‘They took in our brother:’ Bills players grapple with Bengals matchup, shared trauma
The kinship between the two teams and cities is years in the making. It will be tested this weekend.
CINCINNATI (WXIX) - The Bengals and Bills will meet on Sunday a day shy of three weeks after Damar Hamlin’s on-field collapse at Paycor Stadium.
Even though the teams are playing for a chance at advancing to the Super Bowl, there’s respect across the Buffalo Bills organization for the Bengals team and front office as well as the people of Cincinnati.
“I think this was how it was supposed to happen,” said Buffalo running back Nyheim Hines. “I believe that we knew we would see each other.”
It was Hines who ran back the opening kickoff against the New England Patriots in the first game the Bills played following Hamlin’s collapse. By then, Hamlin had returned to Buffalo, but the runbacks (Hines had two that game) brought catharsis to a city that’s been through the wringer.
Consider Buffalo’s last 12 months: A racially motivated mass shooting, dozens dead in an historic blizzard and the trauma of Hamlin’s cardiac arrest... followed by this playoff run.
Cincinnati is an inextricable part of that story, but the confraternity of Bills and Bengals runs even deeper.
It began in 2018 when Buffalo fans donated to the foundation of former Bengals quarterback Andy Dalton after a Dalton touchdown pass (against the Ravens, no less) secured the Bills their first playoff berth in 17 years.
The good vibes continued into the Bengals-Bills Monday Night Football game earlier this month that was ultimately cancelled. The outpouring of support from Bengals fans appeared to cement the bond between these two cities of ostensibly similar makeup and character.
Both head coaches had memorable comments in the aftermath. Zac Taylor said it’s an example of “two communities that have been there for eachother.”
Sean McDermott had high praise for the entire Bengals organization, Taylor specifically, whom he said went “above and beyond in handling the situation the way they did.” Recall the ESPN report that the NFL wanted the game to continue and that it was Taylor who was instrumental on the field and in the locker bringing about its suspension. “Honest to God, he did that stuff on his own,” Bengals Owner Mike Brown later confirmed.
McDermott continued: “The amount of faith, hope and love that we saw on display over the last three days has been nothing short of amazing. [...]It was amazing how compassionate Zac was, and his players, their captains came down to our locker rooms and met with our team and captains... Just an amazing show of compassion, empathy and love. And it’s just amazing, because minutes before that we were going at each other. And so my hat goes off to Zac and the Bengals.”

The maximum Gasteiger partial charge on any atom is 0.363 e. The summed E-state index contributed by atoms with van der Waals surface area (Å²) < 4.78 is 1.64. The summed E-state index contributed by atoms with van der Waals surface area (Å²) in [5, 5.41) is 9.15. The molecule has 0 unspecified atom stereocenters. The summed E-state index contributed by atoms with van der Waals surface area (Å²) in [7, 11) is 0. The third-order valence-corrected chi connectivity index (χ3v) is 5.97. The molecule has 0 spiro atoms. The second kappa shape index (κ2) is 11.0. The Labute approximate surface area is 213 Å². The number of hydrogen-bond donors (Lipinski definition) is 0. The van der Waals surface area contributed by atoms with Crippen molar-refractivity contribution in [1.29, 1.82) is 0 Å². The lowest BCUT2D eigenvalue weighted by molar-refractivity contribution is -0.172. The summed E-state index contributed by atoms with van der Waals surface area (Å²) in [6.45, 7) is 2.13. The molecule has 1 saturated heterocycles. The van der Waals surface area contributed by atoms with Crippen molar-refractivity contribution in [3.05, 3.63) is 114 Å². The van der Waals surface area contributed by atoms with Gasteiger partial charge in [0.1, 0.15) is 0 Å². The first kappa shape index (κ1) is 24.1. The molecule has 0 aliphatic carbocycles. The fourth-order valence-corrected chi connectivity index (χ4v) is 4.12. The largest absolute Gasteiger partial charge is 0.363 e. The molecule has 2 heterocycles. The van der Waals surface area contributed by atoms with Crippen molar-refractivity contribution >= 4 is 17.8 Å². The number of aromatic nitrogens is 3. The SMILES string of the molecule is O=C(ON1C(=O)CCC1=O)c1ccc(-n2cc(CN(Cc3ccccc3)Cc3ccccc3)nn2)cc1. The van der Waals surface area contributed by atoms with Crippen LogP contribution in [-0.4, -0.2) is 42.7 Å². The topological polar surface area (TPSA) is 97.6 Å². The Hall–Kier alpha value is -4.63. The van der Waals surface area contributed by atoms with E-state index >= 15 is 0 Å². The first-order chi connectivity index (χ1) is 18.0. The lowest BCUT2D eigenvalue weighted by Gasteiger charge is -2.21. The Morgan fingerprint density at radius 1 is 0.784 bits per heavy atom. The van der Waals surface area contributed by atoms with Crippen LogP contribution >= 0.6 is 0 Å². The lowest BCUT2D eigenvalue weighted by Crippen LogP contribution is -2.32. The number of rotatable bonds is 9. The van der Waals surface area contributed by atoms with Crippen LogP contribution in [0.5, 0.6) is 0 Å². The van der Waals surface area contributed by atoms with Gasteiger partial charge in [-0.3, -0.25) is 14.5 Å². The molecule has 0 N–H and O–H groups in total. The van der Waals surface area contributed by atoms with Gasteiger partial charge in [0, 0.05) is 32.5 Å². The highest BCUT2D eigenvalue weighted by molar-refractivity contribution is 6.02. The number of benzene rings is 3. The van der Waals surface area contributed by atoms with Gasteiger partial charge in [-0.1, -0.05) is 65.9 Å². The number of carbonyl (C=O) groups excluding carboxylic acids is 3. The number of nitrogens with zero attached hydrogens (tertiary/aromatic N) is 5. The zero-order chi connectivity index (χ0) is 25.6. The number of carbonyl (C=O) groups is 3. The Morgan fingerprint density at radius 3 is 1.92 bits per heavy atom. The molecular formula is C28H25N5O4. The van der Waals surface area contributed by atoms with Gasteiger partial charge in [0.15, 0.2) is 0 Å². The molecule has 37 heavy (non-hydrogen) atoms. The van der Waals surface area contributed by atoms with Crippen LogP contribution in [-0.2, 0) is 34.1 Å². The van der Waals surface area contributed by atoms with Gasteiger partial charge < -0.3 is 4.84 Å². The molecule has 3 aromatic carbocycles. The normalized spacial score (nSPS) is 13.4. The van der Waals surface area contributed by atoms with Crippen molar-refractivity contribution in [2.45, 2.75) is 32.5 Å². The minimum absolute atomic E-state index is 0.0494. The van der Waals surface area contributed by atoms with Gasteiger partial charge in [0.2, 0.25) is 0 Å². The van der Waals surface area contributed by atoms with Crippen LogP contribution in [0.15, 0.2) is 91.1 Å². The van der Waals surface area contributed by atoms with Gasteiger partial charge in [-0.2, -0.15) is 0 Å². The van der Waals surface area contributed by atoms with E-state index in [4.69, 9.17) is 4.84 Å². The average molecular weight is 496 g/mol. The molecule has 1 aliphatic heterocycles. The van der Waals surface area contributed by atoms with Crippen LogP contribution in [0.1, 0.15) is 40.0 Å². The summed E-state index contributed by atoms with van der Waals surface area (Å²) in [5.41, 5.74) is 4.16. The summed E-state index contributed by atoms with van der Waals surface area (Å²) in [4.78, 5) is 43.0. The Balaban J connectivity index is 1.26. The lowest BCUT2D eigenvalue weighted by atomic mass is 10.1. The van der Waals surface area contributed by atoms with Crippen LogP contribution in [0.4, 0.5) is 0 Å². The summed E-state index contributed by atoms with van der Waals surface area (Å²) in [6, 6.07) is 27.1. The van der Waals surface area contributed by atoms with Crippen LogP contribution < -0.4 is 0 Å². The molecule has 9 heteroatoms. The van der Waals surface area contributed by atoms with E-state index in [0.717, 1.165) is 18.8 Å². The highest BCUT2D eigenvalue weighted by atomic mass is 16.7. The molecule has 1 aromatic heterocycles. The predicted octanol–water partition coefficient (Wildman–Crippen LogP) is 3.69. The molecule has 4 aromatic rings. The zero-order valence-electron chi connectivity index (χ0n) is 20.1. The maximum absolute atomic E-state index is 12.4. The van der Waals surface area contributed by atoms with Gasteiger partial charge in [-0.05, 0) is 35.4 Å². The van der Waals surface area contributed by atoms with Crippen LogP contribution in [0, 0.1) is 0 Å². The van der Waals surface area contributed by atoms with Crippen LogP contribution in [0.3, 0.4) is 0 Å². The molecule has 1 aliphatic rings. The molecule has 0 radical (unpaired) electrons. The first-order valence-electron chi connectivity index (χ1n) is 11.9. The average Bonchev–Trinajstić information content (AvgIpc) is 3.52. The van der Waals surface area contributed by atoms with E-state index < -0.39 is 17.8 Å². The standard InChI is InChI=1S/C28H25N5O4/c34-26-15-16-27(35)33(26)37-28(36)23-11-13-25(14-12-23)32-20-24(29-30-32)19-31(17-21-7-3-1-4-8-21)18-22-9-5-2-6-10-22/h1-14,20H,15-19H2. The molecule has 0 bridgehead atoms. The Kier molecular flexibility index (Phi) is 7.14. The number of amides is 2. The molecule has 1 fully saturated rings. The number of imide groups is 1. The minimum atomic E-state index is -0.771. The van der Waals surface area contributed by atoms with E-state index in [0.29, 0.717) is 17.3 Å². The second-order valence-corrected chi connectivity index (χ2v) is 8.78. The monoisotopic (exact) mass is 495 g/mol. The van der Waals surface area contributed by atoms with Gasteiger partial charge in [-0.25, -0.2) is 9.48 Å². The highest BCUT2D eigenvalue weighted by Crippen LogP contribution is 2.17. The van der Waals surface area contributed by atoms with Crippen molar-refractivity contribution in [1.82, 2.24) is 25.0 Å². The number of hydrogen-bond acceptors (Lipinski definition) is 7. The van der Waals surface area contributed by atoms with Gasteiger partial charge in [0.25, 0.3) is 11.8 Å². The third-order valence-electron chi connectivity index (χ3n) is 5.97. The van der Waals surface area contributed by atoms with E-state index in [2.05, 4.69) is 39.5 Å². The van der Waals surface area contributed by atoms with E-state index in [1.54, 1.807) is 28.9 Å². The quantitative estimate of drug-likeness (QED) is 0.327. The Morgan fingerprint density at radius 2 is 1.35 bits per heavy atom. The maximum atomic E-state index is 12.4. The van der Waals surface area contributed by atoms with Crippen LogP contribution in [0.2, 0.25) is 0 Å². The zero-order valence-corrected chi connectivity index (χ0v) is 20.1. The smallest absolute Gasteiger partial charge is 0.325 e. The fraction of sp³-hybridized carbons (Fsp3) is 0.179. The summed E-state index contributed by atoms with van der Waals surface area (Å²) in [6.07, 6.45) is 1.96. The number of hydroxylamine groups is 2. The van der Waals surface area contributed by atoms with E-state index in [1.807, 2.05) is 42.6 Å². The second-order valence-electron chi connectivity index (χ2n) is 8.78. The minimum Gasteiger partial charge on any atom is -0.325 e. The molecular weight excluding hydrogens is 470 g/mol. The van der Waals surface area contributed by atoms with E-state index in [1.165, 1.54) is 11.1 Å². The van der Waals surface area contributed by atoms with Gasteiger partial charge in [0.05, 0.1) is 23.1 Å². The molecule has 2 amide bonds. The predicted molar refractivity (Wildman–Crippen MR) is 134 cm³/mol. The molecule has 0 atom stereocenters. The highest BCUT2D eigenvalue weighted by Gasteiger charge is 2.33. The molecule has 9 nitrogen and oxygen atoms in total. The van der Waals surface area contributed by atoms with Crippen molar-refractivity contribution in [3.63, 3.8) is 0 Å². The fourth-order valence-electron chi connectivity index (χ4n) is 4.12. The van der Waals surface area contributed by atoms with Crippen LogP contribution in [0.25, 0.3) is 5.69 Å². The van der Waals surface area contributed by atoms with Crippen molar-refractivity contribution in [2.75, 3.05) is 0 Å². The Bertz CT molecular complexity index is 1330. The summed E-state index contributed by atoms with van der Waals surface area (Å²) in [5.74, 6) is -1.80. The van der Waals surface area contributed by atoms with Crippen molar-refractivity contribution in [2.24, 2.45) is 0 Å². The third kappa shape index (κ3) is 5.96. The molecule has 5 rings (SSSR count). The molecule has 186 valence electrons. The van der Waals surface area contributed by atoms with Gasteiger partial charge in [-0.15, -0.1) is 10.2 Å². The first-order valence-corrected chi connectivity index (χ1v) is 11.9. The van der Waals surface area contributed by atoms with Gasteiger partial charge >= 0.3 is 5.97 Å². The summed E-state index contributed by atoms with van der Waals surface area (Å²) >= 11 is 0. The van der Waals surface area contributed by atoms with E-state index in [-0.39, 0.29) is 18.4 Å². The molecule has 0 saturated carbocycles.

The Buffalo Bills players haven’t lost that sentiment.
“The respect is truly there,” Buffalo offensive tackle Dion Dawkins said Friday. “The city of Cincinnati, they took in our brother and took care of him. Something like that can never be repaid. The respect will always be there.”
Hines used that same word: Respect.
“They’re a great opponent, a great team, and a lot of respect, for not only them, but their fan base,” he said. “Their fan base was great. They comforted a lot of Bills Mafia fans, and I saw a lot on social media, just for all that they did to make sure we were alright.”
But the niceties, if not the kinship, must inevitably stop. On Sunday, the Bengals and Bills will walk out onto the field at Highmark Stadium and play a football game, one team a bridling upstart, the other seemingly favored by destiny.
In Cincinnati, at least, the focus this week has been on the Bengals-as-underdogs—and not just to the Bills. The Bengals are the only team to suffer real negative consequences from the rejiggered playoff format. They’re the NFL’s disfavored and forgotten pariah, like jetsam the league cast away to hasten toward a fated end.
If that mindset is a locker-room diversion, it’s a good one; fate is always something heroes have to overcome. Perhaps why Bengals players seem to embrace the underdog label as much as they despise it.
The Bills, as betting favorites, don’t have that recourse (not that anyone in Cincinnati will feel sorry for them.) Asked whether the emotions of Bills players will be impacted, Hines replied, “Absolutely.”
No matter their roles or the outcome this weekend, the two teams will always share the wound of that night’s trauma. Hamlin’s progress has undoubtedly helped heal it; Sunday might finally offer a chance for the scab to become a scar.
“I think these two teams, these two organizations, will always be connected through that,” Taylor said Friday. “The positivity that’s come through it all, to see Damar getting healthier as time passes, and to see where it ended up, I think there’s always going to be a strong connection between the two fan bases. And that’s a good thing.”
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